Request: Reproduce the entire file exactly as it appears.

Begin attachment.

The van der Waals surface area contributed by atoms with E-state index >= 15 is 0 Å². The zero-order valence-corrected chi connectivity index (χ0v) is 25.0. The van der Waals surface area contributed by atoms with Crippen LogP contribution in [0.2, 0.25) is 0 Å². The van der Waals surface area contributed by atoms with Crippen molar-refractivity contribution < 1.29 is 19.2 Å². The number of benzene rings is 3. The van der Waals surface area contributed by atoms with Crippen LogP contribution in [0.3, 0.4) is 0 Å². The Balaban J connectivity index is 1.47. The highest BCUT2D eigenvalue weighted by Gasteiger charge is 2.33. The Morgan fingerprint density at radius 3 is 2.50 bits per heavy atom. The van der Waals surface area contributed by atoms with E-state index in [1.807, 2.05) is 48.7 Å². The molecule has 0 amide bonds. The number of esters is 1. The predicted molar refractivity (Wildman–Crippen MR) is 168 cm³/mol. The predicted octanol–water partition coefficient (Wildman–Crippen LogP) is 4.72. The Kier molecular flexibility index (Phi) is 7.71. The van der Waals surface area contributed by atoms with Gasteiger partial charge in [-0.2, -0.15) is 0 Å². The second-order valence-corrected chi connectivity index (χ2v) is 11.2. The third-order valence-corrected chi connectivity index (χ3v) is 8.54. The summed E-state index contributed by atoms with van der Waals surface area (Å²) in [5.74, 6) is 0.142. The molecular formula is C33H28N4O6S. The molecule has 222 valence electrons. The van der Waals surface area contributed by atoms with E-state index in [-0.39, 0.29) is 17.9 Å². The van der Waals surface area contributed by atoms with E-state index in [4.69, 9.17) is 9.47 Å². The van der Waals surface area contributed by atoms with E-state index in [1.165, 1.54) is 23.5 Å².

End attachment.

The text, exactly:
The van der Waals surface area contributed by atoms with E-state index >= 15 is 0 Å². The zero-order valence-corrected chi connectivity index (χ0v) is 25.0. The van der Waals surface area contributed by atoms with Crippen LogP contribution in [0.2, 0.25) is 0 Å². The van der Waals surface area contributed by atoms with Crippen molar-refractivity contribution < 1.29 is 19.2 Å². The number of benzene rings is 3. The van der Waals surface area contributed by atoms with Crippen LogP contribution in [0.3, 0.4) is 0 Å². The Balaban J connectivity index is 1.47. The highest BCUT2D eigenvalue weighted by Gasteiger charge is 2.33. The Morgan fingerprint density at radius 3 is 2.50 bits per heavy atom. The van der Waals surface area contributed by atoms with E-state index in [1.807, 2.05) is 48.7 Å². The molecule has 0 amide bonds. The number of esters is 1. The predicted molar refractivity (Wildman–Crippen MR) is 168 cm³/mol. The predicted octanol–water partition coefficient (Wildman–Crippen LogP) is 4.72. The Kier molecular flexibility index (Phi) is 7.71. The van der Waals surface area contributed by atoms with Gasteiger partial charge in [-0.2, -0.15) is 0 Å². The second-order valence-corrected chi connectivity index (χ2v) is 11.2. The third-order valence-corrected chi connectivity index (χ3v) is 8.54. The summed E-state index contributed by atoms with van der Waals surface area (Å²) in [5.74, 6) is 0.142. The molecular formula is C33H28N4O6S. The molecule has 222 valence electrons. The van der Waals surface area contributed by atoms with E-state index in [-0.39, 0.29) is 17.9 Å². The van der Waals surface area contributed by atoms with E-state index in [4.69, 9.17) is 9.47 Å². The van der Waals surface area contributed by atoms with E-state index in [1.165, 1.54) is 23.5 Å².